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World’s Muddiest Academic Contest Introduces Students to Soil and Range Health

Posted by Robert Hathorne, Oklahoma Public Affairs Specialist on June 13, 2016 at 07:53 AM
Land judging contestants use pocket knives to determine topsoil depth in a practice pit at the Lake Arcadia Conservation Education Area in Edmond, Oklahoma. The contest has been held every year for 65 years despite blistering heat, rain, ice and tornadoes.

Land judging contestants use pocket knives to determine topsoil depth in a practice pit at the Lake Arcadia Conservation Education Area in Edmond, Oklahoma. The contest has been held every year for 65 years despite blistering heat, rain, ice and tornadoes.

With mud-caked boots, furrowed brows and dusty clipboards, more than 500 high school students carefully sidestep each other through a maze of tiny plastic flags and trenches cut into the bright red soil of the Oklahoma prairie. The peculiar scene has been a May tradition in the outskirts of Oklahoma City for 65 years.

The National Land and Range Judging Contest is the culmination of local and state contests where FFA and 4-H teams use their knowledge of soil science and rangeland ecology to evaluate the land for agricultural and residential uses. At the national level, the best teams from more than 30 states compete for the championship trophy. Along with several state agencies and organizations, including the Oklahoma Conservation Commission and conservation districts, technical staff from USDA’s Natural Resources Conservation Service (NRCS) have helped run and officiate the contest from the beginning.

“This contest is an excellent opportunity to introduce youth to the land from a management and technical perspective,” says Steve Alspach, NRCS state soil scientist for Oklahoma. “This gives kids who are already interested in natural resources a solid scientific foundation to continue pursuing their interests.”

Perhaps no one understands the unique impact of the contest better than Don Bartolina, retired NRCS district conservationist for Oklahoma County. He got involved with the contest when he began working for NRCS as a soil scientist in 1961. By 1985, Don was contest coordinator responsible for making sure all the moving parts of the contest come together. He’s never missed a contest.

The 2016 National Land and Range Judging Contest marks the 55th contest Don Bartolina has assisted with, and the 31st he has coordinated. He stands here in a soil pit among several contestants practicing their land judging skills on the first of two practice days ahead of the official contest.

“The contest was part of my NRCS training,” says Don. “When you’re out there and the kids are asking questions, that’s when you learn.”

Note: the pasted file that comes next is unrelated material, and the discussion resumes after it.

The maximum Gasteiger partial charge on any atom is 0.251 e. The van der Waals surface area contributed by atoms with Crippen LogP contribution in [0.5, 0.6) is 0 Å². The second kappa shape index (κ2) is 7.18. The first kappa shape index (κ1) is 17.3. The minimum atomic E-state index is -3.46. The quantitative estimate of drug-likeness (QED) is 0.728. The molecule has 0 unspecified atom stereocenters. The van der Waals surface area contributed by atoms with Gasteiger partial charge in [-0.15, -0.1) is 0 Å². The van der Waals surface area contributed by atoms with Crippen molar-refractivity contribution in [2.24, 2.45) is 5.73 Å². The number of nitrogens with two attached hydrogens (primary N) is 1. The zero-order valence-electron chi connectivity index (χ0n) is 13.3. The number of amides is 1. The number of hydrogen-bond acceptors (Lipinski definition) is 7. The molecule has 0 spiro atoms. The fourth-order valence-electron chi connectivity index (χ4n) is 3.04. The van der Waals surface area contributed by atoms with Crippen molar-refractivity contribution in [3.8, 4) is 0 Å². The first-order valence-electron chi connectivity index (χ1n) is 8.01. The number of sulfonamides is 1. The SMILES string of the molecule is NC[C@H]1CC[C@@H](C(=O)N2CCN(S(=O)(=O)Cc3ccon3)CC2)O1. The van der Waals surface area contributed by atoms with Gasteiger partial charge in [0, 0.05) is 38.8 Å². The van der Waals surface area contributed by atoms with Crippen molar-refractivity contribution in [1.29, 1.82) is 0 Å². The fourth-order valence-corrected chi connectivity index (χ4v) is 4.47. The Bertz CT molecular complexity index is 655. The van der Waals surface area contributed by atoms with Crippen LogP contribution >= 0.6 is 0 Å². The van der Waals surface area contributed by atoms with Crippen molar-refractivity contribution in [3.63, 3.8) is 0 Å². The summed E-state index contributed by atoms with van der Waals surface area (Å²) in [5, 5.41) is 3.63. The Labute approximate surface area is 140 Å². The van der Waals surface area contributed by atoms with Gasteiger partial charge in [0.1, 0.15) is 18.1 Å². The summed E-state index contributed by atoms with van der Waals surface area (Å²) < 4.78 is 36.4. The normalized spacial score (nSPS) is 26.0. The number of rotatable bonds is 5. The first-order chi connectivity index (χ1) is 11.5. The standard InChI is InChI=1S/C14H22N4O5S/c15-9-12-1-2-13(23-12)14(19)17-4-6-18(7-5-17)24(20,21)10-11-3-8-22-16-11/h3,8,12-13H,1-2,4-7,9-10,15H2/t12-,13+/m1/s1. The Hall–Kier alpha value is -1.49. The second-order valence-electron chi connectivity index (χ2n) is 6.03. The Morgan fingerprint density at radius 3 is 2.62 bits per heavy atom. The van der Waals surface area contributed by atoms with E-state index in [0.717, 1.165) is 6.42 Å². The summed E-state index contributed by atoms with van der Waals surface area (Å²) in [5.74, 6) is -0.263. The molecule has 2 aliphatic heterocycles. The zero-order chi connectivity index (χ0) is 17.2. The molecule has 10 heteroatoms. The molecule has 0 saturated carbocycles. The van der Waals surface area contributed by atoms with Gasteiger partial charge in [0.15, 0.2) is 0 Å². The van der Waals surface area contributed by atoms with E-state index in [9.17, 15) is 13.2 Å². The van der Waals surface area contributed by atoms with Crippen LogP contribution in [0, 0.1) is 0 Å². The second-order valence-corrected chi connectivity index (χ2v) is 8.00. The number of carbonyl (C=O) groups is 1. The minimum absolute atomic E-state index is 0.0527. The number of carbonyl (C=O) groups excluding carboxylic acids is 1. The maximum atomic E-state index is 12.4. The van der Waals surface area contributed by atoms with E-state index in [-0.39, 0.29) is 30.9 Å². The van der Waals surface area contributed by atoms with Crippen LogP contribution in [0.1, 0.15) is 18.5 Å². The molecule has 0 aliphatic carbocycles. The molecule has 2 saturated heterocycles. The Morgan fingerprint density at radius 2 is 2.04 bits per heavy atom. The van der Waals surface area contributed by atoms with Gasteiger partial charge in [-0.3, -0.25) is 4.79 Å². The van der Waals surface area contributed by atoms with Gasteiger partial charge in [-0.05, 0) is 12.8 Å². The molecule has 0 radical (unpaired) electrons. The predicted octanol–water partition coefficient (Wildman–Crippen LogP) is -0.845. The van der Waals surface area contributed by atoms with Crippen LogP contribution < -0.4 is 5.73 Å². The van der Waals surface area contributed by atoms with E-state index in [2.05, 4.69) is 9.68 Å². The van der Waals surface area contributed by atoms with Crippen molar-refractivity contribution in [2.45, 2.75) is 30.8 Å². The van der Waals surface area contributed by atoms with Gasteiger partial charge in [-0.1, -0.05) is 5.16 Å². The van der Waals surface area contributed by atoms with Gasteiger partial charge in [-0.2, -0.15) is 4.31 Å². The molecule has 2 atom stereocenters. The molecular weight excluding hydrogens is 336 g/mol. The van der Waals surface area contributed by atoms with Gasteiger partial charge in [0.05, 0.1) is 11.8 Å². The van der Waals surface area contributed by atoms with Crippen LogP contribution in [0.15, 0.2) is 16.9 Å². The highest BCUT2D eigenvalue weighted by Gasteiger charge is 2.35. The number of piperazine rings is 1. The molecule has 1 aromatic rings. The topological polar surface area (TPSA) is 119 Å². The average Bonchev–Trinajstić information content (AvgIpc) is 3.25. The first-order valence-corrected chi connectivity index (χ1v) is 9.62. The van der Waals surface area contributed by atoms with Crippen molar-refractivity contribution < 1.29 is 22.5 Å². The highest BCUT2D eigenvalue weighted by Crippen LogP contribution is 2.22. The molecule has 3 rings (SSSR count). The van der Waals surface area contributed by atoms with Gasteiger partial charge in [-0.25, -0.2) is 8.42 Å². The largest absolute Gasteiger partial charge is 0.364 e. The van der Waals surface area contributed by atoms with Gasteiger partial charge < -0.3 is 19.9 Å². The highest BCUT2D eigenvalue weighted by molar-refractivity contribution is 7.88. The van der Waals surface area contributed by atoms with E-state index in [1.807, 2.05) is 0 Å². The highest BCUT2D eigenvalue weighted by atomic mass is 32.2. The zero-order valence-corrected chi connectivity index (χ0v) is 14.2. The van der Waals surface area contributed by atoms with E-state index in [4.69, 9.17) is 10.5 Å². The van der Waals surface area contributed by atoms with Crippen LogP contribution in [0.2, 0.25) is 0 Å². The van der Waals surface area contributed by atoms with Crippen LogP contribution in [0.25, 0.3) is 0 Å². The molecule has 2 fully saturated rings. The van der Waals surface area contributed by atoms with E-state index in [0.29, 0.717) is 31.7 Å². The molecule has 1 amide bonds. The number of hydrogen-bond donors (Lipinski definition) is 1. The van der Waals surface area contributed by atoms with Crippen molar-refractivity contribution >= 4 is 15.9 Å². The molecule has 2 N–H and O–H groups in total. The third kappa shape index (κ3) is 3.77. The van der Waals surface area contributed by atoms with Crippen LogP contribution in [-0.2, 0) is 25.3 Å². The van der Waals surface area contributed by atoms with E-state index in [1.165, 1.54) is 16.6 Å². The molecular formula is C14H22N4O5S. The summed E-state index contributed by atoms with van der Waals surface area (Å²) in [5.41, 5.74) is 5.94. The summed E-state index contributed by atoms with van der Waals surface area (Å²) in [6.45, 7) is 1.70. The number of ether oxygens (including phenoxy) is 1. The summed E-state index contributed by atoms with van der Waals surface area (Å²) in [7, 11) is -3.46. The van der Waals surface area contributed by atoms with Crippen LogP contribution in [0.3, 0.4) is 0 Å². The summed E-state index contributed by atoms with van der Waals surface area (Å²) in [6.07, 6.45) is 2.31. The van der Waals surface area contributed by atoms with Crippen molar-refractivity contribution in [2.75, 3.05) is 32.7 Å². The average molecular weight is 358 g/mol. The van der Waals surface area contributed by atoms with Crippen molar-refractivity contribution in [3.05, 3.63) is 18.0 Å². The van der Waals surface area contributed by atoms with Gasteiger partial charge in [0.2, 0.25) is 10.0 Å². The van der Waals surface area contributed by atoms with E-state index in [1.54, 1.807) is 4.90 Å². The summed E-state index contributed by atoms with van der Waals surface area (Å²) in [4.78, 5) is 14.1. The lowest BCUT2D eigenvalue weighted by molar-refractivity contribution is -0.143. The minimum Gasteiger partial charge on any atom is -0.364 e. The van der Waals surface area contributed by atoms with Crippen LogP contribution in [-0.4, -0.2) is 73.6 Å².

In his time with the contest, at least 27,000 students have traveled to Oklahoma to compete, but for Don, it’s not just about the competition, it’s about introducing youth to the natural world. He knows many of the competitors won’t go on to be involved in agriculture, but thinks there’s still value in their participation.

“It gives kids an appreciation for the land,” he says. “When you think of all the state and local contests that lead up to this, the number of students and coaches involved, it’s rewarding to know you’ve had some impact on their lives.”

Range judging contestants check their plant identification notes during the 2015 contest held on Cheyenne-Arapaho Tribal lands in Concho, Oklahoma.

The contest is comprised of three events held at the same time at the same secret location. In the land judging event, contestants enter several three- to five- foot-deep pits to evaluate the qualities of the soil and determine its potential for agricultural production. Range judging contestants rotate through roped off rangeland sites to identify plant species and determine the site’s value for cattle production and quail habitat. Homesite evaluation challenges contestants to determine the value of a site for residential development.

Don is quick to remind people that while he’s the coordinator, it takes the time and resources of numerous organizations to make the contest possible. To touch so many lives every year requires the close cooperation of several public and private partners.

“It’s a labor of love,” says Don. “There’s not another contest with this many people from so many places working for the same thing. I hope it continues and I hope new people can get involved and keep it going.”

With the 65th annual contest now under his belt, Don can look to other volunteer activities he participates in for Oklahoma County Conservation District and, of course, to planning next year’s contest.

Tags: Oklahoma

categories Discover Conservation

1 response(s) to "World’s Muddiest Academic Contest Introduces Students to Soil and Range Health"

Bella says:
10/24/2017

great article!

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